Mighty Wind: Church Organ Gets a Tuneup Every 150 Years

By JESSIE ROYCE HILL

LAWRENCE - On a flat gray morning, 1,000 pewter and wooden pipes and ivory keys are spread over three floors of workshop space in the Andover Organ Company.

They are here to be examined, patched and reassembled again into the organ that has served Edgartown's Old Whaling Church for 150 years.

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A vestige of an old world, the organ shop breathes with secrets of apprentices and masters.

In the first floor woodshop, a couple of men in toolbelts sand a long board full of holes that give it the appearance of a giant game of cribbage. This is the windchest, the board into which the organ pipes will be fitted. In a working organ, when a key is pressed, a valve opens and air produced by a blower creates the sound. If the holes on the windchest aren't sanded smooth, the sound, too, will be jagged.

A winding staircase to the third floor opens onto the metal department, a tin and leaden world of pipes. Two artisans bang out dents with hard wood sticks, pausing to test each pipe's tenor with a blow of air, a grimace and another blow.

The oldest and largest of six pipe organs on the Vineyard, the one scattered around this workshop was built to accompany weddings and church services. It arrived on the Vineyard sometime in the late 1860s.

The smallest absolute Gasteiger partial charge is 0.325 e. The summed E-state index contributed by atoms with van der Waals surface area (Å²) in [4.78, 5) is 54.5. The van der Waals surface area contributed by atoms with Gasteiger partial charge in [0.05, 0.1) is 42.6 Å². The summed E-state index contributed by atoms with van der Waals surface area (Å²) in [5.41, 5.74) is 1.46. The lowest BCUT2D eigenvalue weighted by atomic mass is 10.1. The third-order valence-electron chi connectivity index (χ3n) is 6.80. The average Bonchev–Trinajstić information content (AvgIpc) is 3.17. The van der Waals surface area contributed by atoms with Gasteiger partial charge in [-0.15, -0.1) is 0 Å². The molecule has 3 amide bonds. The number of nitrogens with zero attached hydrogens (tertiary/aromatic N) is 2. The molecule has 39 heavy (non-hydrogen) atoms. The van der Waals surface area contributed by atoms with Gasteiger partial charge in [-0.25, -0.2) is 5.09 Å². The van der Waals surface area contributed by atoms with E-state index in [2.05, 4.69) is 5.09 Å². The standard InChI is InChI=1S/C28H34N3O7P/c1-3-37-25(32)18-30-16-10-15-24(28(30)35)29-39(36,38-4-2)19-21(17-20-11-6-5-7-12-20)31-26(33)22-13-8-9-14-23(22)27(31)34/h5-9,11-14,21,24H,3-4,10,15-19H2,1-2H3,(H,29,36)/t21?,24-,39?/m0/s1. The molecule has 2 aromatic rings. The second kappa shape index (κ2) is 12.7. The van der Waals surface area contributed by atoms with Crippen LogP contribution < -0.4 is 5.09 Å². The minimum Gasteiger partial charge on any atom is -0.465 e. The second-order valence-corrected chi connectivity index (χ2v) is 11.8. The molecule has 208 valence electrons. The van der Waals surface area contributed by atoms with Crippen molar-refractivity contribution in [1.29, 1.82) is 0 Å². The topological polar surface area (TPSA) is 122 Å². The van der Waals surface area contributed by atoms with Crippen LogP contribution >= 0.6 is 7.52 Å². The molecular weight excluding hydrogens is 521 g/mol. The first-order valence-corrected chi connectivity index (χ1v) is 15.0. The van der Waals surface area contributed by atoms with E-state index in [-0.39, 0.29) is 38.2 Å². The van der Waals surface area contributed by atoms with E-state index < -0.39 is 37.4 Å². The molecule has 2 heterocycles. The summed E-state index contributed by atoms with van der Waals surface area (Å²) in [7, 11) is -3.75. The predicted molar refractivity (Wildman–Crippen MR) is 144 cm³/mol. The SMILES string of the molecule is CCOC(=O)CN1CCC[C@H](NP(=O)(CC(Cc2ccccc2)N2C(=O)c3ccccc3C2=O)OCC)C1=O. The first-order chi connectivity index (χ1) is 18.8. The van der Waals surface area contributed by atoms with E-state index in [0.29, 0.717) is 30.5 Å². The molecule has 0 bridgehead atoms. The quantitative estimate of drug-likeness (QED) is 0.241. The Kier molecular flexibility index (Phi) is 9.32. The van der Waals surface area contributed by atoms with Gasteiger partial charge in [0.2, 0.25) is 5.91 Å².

Installed by the Methodist congregation of the Main street church, the organ served whaling captains, their families and descendants. Over the generations, climate and wear and tear took a collective toll. By the 1980s the organ was wheezy, leaky and tonally unreliable.

Now, for a bill of $84,400, the 18-stop, 19-rank pipe organ is being restored.

A History of Music

Robert Newton, part owner of the Andover company, has been tuning the instrument on visits to the Vineyard for years, and is now charged with its resurrection. "The organ was the most important thing the church ever bought, after the building," he says.

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And while there are more expensive organs on the Vineyard, such as those at the Federated Church in Edgartown and at the West Tisbury Congregational Church, the Whaling Church's is the oldest and rarest; it is one of only two still extant from a rare collaboration between prominent New England organmakers, Fisher and Simmons of Boston.

"People know the Whaling Church, this stately, elegant scale model of the Parthenon," says Chris Scott, director of Martha's Vineyard Preservation Trust, which has owned the building since 1980, "but they don't necessarily know the story of the creaky organ inside it."

Years of minor repairs on the intricate moving parts of the Fisher Simmons, as it is known to organ enthusiasts, left a wish list of restorations that would befit an entire building: Install new pull-down wires, rebush swell shades, renut pedal key action, provide new windtrunk from blower. But the pièce de resistance: Tune the entire organ to original pitch.